One twirl. Two twirls. Three – and I’m green. I think I ran over an Ecuadorian family as I frantically headed to the toilet.  Not fun. Not fun at all.

During the month that the four of us traveled together, there was always at least one of us sick with vomiting or diarrhea.  I began the trend, Morgan improved it.  We were never quite sure of the source. We all pretty much ate the same dishes, but not one of us was affected by it in quite the same way. I was the only one suffering so badly from altitude sickness. Morgan we believed had food poisoning, and Meg and Chris had what was probably a bug.  Don’t know for sure. I guess we never will.

 

Mud Bath

Filed under: Mud Bath,Traveling South America — christynichols @ 5:03 am
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After staying out late the night before, our group of 4 woke up about 8, absolutely dripping in sweat, but ready to go.  Today was mudhill day!  We piled into a van, and headed towards a volcano of mud called Totumo!

The bumpy 45 minute journey outside of Cartagena terminated near the edge of a lagoon. Facing us was a steep 20 meter high mound of earth.  The volcano was a deep pit of mud. A rickety wooden staircase led to the top.  We stripped down to bathing suits – I was in shorts and a tanktop – didn’t want to ruin my bikini – and climbed up.  As we climbed we could see the mound of earth was built up from dried and cracked mud.  An attendant stood at the top and collected our cameras for us, and several other attendants were already in the mud pool awaiting our descent.

The top of the volcano was shaped kind of like a square with rounded corners.  There were some wooden planks erected along the sides, but these were encrusted with dried mud.  There was room for about 20 people inside.  You had to be careful climbing down the ladder, as it was really slippery.  But once in the mud, it was like you were floating.   The mud was warm, and thick, and heavy.  I couldn’t touch the bottom, but I had no trouble staying afloat.  You didn’t need to swim or tread the water, the squishy mud just carried you.

Once in the mud pit, the attendants slid you across the top of the mud to another attendant who proceeded to massage and cover every inch of our bodies with the thick goopy mud.  And I do mean every inch.  Face, ears, neck, bellies.  Everything was entirely coated in the stuff, and it felt great!!! One by one, all of us and the other passengers were helped into the mud pit, slid across the top, and coated down.  After a few minutes, every single person, male, female, young, old, black, white – all looked the same.  Greyish brownish lumps laughing and squishing through the mud.  It was awesome.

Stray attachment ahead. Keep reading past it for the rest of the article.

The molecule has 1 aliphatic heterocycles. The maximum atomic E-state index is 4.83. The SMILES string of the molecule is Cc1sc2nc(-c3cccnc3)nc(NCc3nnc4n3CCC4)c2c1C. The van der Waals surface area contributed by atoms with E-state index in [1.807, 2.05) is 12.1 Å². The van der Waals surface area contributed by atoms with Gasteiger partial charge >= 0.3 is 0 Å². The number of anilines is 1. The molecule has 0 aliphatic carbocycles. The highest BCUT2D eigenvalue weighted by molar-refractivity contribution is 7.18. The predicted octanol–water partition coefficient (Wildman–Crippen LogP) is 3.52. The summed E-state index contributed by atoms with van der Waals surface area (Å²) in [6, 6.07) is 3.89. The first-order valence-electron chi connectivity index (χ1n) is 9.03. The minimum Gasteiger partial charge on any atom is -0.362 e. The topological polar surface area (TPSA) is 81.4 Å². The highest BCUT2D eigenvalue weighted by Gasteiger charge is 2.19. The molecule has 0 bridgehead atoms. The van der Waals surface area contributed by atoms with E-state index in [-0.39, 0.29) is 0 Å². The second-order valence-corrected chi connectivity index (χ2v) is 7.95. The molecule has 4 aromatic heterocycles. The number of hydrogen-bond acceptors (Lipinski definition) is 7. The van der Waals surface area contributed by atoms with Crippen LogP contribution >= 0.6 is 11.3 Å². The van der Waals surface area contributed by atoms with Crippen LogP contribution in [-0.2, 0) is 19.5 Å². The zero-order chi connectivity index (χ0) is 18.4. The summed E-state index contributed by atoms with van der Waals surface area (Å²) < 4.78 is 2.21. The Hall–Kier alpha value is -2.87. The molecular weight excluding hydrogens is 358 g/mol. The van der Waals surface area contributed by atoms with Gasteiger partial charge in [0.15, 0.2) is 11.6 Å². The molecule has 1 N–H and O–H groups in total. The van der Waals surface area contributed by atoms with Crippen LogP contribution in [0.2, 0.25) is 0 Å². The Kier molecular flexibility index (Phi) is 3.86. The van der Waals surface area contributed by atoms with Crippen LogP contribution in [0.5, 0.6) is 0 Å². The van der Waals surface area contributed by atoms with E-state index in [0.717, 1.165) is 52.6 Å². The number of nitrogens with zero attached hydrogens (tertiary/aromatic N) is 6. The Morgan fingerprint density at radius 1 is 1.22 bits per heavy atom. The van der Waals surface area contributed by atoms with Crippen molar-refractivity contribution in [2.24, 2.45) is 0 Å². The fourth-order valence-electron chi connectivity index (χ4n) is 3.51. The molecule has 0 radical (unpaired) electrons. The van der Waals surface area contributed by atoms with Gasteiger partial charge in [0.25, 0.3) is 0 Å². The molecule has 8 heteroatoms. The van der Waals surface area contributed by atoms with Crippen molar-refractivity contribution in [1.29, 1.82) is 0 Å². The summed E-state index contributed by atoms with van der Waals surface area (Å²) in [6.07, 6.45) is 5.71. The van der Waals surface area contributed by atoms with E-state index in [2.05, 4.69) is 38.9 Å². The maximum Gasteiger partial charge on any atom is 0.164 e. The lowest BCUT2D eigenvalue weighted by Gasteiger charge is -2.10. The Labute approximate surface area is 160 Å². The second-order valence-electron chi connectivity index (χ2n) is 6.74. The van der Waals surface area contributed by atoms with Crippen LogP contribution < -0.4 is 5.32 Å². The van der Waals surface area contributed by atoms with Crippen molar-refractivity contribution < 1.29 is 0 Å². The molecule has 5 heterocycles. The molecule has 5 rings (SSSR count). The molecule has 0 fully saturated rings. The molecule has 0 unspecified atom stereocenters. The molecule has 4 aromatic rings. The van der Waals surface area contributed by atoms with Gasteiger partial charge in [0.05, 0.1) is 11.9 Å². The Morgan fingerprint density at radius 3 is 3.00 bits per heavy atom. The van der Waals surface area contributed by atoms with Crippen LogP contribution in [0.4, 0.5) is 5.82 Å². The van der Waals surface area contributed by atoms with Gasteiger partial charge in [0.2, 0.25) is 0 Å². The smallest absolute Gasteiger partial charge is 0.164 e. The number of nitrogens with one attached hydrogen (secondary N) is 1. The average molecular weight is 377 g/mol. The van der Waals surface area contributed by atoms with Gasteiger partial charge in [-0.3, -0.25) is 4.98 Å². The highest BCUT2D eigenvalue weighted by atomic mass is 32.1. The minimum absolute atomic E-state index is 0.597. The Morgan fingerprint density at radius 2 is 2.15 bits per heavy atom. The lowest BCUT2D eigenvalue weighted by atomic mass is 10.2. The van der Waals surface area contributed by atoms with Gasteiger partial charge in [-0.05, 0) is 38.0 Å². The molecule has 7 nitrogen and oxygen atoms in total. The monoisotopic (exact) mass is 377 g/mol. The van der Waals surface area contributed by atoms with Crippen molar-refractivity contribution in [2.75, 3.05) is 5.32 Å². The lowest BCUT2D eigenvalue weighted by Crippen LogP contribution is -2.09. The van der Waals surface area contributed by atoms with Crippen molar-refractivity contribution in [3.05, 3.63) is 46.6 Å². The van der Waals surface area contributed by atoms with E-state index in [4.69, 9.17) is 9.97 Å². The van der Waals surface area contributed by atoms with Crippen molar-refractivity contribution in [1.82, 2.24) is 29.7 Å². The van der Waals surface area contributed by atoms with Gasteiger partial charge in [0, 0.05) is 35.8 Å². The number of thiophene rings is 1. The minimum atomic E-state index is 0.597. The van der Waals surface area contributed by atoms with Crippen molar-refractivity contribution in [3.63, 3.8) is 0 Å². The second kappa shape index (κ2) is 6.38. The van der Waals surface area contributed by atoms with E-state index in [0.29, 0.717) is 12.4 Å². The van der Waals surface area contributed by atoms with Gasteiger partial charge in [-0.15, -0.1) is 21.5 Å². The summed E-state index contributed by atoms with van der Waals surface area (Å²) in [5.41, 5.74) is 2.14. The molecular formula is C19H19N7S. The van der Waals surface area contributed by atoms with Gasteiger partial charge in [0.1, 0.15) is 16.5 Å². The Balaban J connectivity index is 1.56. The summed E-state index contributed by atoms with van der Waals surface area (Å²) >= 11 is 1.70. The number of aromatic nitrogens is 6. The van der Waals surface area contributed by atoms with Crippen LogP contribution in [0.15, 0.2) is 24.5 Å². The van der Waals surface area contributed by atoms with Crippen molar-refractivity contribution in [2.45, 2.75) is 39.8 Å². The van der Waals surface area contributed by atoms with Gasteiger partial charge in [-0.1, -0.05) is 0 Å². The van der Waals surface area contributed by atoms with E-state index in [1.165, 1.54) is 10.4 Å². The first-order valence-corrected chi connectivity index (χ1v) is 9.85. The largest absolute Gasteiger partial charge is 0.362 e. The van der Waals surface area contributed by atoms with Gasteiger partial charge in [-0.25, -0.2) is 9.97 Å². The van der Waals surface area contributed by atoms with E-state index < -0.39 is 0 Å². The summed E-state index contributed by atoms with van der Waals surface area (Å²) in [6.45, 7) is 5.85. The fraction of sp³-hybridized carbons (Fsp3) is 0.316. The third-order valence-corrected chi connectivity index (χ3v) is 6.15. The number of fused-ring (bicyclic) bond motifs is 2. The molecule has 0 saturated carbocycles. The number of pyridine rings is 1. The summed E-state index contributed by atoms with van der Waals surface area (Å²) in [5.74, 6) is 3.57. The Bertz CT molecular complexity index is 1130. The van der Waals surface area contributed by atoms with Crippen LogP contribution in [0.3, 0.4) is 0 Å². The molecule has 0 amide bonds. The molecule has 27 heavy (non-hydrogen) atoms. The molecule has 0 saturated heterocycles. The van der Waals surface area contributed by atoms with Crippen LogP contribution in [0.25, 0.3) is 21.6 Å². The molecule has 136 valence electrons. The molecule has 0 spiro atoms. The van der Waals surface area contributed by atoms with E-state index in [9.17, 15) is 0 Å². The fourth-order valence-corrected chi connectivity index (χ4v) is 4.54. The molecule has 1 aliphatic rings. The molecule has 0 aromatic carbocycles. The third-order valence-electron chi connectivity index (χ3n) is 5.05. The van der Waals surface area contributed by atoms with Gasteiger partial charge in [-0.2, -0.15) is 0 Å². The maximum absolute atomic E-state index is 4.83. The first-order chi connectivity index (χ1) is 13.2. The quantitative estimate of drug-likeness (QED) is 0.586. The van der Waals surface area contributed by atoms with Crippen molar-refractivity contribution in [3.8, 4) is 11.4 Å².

We remained in there for quite some time, until the tour leader shouted at us from the top of the volcano that it was time to get out. Reluctantly we followed orders. Mud bathing is so cool.

As we climbed out of the mud volcano, attendants helped scrape the mud off our dripping legs, but I could have used with a little more hosing off. As I reached the top of the ladder, a big glob of mud dripped from my forehead onto my eye.  I froze – hanging on to the top rungs of the muddy ladder. I couldn’t see, and I couldn’t open my eyes, so I couldn’t keep taking the potentially treacherous steps out of the volcano. I couldn’t wipe my eyes, because my hands were muddy.  Standing near was another attendant, but he hadn’t noticed my dilemna. All I could do was shout with one eye squinting, and the other eye coated in mud “Por favor! Por favor!” and point at my mudpacked left eye. Luckily the attendant understood my plight, and wiped my eyes for me.  I do know the words for, “Excuse me, I have mud in my eye, can you please help me” Descupe, tengo barro en me ojo, puedes sorrento, por favor? But in time of desperate need, all my foreign language skills abandon me, and I am left to shout “please” and point at whatever it is I need or need escape from.

Anyway, covered in mud, we managed to climb down the side of the volcano and wander towards the lagoon. Awaiting us were village women, ready with their plastic bowls to douse and scrub away all the mud from our bodies.  They insisted we take off our clothes so they could scrub those too. So here we were, about 20 strangers squatting naked in lake water in broad daylight while the village women washed us down like children.  It was pretty awesome.